When you’re focussed, everything seems to flow and come together neatly. But when you’re not focussed, you find yourself thinking of five things at once and you end up being so preoccupied with everything that you still need to do, that you end up missing the turn off when you’re on your way home. Sound familiar?
Have you ever missed appointments, evenings with friends or stopped doing the things you love because you’re trying to get everything else done? We all know how frustrating it is when you go to the supermarket and you get home, only to realise that you have so many bags of groceries but forgot the one thing that you actually went there to get. This may seem like such a little thing in the greater scheme of life, but it’s an indication of a much bigger problem. The problem of not being focussed and not being able to concentrate on one thing at a time while somehow managing to overthink everything else.
Every thought that we have creates a picture- you might notice it or you might not, because it happens faster than we are aware. When you get distracted, you’re changing these pictures all the time. It’s like you’re going to the movies to watch Avatar (Awesome!) but during the movie you notice your phone going off, whether it’s a call or a notification, or maybe a message from a friend that you haven’t spoken to in ages. You’re still at the movie, but now you’ve changed your focus to what’s happening on your phone. When you look up at the movie screen, you switch your focus from your phone back to Avatar again except now you realise that in the time you weren’t paying attention, you’ve missed an entire scene. Maybe it was crucial to the plot, but you can’t rewind to find out and instead you have to keep going without all of the information. This is what happens every time we get distracted, the full experience of our action or activity is diminished.
Would you like to subscribe to our blog?
Get 3 Months Free Training. Limited Time Only!
Have you ever been talking to somebody and you become aware they are not really in the conversation? It’s like their mind is occupied with something else and they might think that you haven’t noticed their delayed responses or generic replies, but you have.
The same thing happens when you are at the supermarket checkout and the employee greets you with “Hi, how are you today?” and you respond, “Yeah it’s been a bit of an average day” only to get the reply, “That’s great.” You find yourself thinking Really? Did you even hear what I just said? Yes, they may have actually heard the sounds of your voice but didn’t process the meaning of what you said because their mind is preoccupied with something else.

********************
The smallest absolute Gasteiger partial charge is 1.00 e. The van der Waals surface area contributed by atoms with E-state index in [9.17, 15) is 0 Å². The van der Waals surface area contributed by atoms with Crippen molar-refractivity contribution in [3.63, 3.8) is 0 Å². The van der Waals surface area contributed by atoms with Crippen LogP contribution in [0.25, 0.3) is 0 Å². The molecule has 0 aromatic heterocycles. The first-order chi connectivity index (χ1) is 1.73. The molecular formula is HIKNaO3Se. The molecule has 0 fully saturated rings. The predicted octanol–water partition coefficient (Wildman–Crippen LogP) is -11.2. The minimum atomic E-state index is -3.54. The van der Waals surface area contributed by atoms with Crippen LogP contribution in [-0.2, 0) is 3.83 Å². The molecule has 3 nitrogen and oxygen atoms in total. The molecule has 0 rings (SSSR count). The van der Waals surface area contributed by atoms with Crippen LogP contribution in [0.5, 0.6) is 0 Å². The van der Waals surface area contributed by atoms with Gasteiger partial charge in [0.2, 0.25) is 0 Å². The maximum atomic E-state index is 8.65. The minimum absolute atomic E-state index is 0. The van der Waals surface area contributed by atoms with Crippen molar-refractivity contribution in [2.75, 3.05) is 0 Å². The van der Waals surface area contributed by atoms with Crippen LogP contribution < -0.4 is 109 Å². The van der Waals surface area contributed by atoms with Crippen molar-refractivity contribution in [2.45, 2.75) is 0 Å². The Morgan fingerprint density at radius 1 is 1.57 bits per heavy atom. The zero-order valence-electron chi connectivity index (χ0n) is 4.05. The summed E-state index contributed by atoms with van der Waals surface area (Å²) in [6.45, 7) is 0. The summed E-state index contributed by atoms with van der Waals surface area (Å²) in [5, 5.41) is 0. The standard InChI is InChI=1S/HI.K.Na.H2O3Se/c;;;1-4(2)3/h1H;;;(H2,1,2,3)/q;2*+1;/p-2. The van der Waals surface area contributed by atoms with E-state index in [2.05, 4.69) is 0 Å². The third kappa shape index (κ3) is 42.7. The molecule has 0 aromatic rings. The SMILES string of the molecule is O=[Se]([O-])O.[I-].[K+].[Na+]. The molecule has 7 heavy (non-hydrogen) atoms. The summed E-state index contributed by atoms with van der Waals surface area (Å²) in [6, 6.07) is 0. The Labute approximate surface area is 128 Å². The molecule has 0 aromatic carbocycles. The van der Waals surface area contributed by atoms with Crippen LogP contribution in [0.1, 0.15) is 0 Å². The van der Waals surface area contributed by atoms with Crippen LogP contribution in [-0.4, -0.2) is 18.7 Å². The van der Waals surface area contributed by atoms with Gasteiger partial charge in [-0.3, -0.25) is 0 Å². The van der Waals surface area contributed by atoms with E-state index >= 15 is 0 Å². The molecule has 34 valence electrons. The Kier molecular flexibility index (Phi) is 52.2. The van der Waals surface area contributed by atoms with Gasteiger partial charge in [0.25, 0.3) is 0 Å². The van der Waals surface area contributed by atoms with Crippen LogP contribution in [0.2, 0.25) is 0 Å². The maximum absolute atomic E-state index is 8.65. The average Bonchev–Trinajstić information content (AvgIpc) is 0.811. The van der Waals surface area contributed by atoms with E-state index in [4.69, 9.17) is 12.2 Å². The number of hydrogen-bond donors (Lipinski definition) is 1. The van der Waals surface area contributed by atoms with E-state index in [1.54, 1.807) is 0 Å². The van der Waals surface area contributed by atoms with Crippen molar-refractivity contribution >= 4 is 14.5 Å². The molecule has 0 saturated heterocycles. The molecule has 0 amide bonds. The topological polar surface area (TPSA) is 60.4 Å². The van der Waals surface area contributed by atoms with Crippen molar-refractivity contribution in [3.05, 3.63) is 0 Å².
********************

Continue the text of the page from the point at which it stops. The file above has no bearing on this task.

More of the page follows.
When an activity turns into a predictable routine, it’s as though your mind entertains itself by thinking of other things and turning on a sort of automation to carry out the activity. Most of the checkout staff are on duty all day every day, carrying out the same set of repetitive tasks, so it’s understandable that their minds might start to create pictures about different things. They might be thinking about dinner that night, what they need to purchase after their shift, when they are going on holiday next, how they are saving their money etc. It’s all these things that are holding their attention, rather than your conversation. You can tell that they’re not focussing on you and that the conversation would’ve ended differently if they were giving you their full attention.
Do you want help with Sadness, Procrastination, Self-Sabotage, Confidence or Motivation?
But it’s so easy to be distracted! If you think about it now, how many notifications do you see pop up on your phone each day? It’s great to stay connected, but how can you maintain a single focus on something when every few minutes you see a notification that someone has liked you on a dating site you’re using, tagged you in a photo on Facebook, sent you a Snapchat or sent you a long message- all unrelated to the task that you’re currently doing. How distracting is it when you go to dinner, whether it’s a first date, regular date night, or a gathering of friends/ family, and someone’s phone keeps vibrating? You’d like to have an engaging conversation but everyone is looking down at their phones or sending that “quick reply” to someone else whose time seems to be more important than yours.
Forty years ago, it was a different story. There weren’t any mobile phones or email, so instant messaging didn’t exist. You would call people on their telephone and if you couldn’t get through, you’d leave a message on their answering machine if they had one, or you’d wait and try call them again later. People sent letters by mail (Who remembers snail mail?) which could take a few days to arrive, nobody could contact you when you were on your way to work or out for a run. You didn’t have a phone to distract you when you went out on a date or went to a social event with others. Of course, it doesn’t necessarily mean that it was impossible to get distracted back then because of the fact that you didn’t have a mobile phone or email, but it definitely made it easier not having to respond to anyone else other than the person or people in front of you.
Not that long ago, we weren’t being distracted so frequently. Nowadays, some people call it ‘multitasking’ but really, how different is it to getting distracted or losing focus? If you imagine that a ‘single focus’ thought is like a train that moves forward on a specific track to complete a task, multitasking would mean that the train would need to change direction or even head in multiple directions. Everything would need to stop and the tracks would need to be changed to adjust to the new information and the new destination. The same thing happens when we keep changing our focus and interrupt our original train of thought.